11 Financial Money-Making Basics to Understand to Make Better Financial Decisions
Everyone wants to make money or be an investor…Here’s the key to learning business:
Speak the language of money, oddly you usually make more of it. Speak the language of investing, oddly you can invest better.
Get excited by private equity, taxes, metrics, and finances.
Learn the bare essentials. Then go put them into practice. THAT’S the key.
In economics and finance, arbitrage is the practice of taking advantage of a difference in prices in two or more markets; striking a combination of matching deals to capitalize on the difference, the profit being the difference between the market prices at which the unit is traded.
When you take advantage of market inefficiencies, in other words, buy low sell high. Some examples of this could be:
- Purchase and undervalued cashflow business
- Rent a home and list it on Airbnb for more
- Buy a cheap wholesale truck in one location and sell it at market value in another
Profit and Loss Statement (P&L)
A P&L report also known as the income statement, is a business owner’s lifeline and shows your revenues, costs, and expenses. It’s like a report card and map for your business. Your balance sheet shows assets (what you own) & liabilities (what you owe), it’s your business’s medical chart.
Gross, Operating, and Net Profit Margins
Doesn’t matter whether you are a startup, a small business, or a larger corporation, it is important to have a solid understanding of key performance metrics such as sales, expenses, cash flow, and profit margins.
Now few different types of profit margin formulas can be useful when evaluating a company’s financial performance. The 3 most common are:
- Profit margin – what you sold (revenue) minus your costs to produce it (expenses)
- Gross profit margin = revenue minus cost of the product or service
- Operating profit margin = revenue – all operating expenses (payroll, office rent, etc)
Using other people’s money.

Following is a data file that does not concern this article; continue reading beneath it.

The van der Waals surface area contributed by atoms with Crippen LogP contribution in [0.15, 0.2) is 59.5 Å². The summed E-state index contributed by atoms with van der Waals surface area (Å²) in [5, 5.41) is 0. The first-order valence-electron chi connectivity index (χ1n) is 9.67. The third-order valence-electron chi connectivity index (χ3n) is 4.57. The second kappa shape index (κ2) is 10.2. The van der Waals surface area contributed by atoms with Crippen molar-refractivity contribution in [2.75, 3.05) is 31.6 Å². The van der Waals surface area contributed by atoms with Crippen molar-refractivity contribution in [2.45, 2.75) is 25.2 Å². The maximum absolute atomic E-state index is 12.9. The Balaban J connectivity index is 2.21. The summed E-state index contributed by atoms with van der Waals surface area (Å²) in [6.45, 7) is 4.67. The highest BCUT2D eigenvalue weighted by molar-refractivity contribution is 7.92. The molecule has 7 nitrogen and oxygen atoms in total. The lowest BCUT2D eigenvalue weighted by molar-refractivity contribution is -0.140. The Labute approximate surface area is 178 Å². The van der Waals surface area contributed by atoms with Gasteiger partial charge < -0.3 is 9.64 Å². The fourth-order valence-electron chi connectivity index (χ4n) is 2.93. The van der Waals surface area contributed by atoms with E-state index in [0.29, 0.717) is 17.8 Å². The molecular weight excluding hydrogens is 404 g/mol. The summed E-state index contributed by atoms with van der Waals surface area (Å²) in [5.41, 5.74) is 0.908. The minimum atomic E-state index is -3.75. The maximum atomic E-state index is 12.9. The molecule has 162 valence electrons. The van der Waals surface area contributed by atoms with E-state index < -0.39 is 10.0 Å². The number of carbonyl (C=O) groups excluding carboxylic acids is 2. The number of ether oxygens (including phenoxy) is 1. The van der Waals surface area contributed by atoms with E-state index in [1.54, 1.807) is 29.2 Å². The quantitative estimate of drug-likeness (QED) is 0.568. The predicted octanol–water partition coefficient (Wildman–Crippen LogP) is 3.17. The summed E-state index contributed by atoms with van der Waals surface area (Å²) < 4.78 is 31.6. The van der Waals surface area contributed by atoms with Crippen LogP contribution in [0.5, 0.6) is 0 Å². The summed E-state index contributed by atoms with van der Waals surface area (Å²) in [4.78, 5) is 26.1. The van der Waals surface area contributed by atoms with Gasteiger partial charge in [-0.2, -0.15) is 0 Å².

AKA: debt. It’s what you buy assets with instead of cash. You may be asking yourself, “What is leveraging equity in real estate?” In simple terms, real estate leverage is when you use debt to expand your potential return on investment.
Basically, it means you borrow money from a lender to purchase a property.
By leveraging equity, you can afford more real estate investments than you would by using your own money.
This is how investors buy real estate and businesses. Debt can be a powerful tool when you are financially literate.
As the saying goes “cash is king” and this certainly rings true for startups and small businesses. When there’s money in the bank, it can feel like the business is booming and you can tackle any challenge. And when it’s not tough sacrifices may need to be made.
It doesn’t matter how much revenue you are owed, if you don’t have cash flow, you can’t keep a business afloat, although, cash flow alone is a full proof indicator that a business is earning a profit.
- Cash Flow – Money coming minus money going out. Always needs to be a positive number.
- Cash Flow Statement – tracks cash flow over time and knows where every dollar is goes
Get excited by learning about private equity, finances metrics and taxes. Learn the basic essentials. Then go put them into practice, that is the key to getting better at business.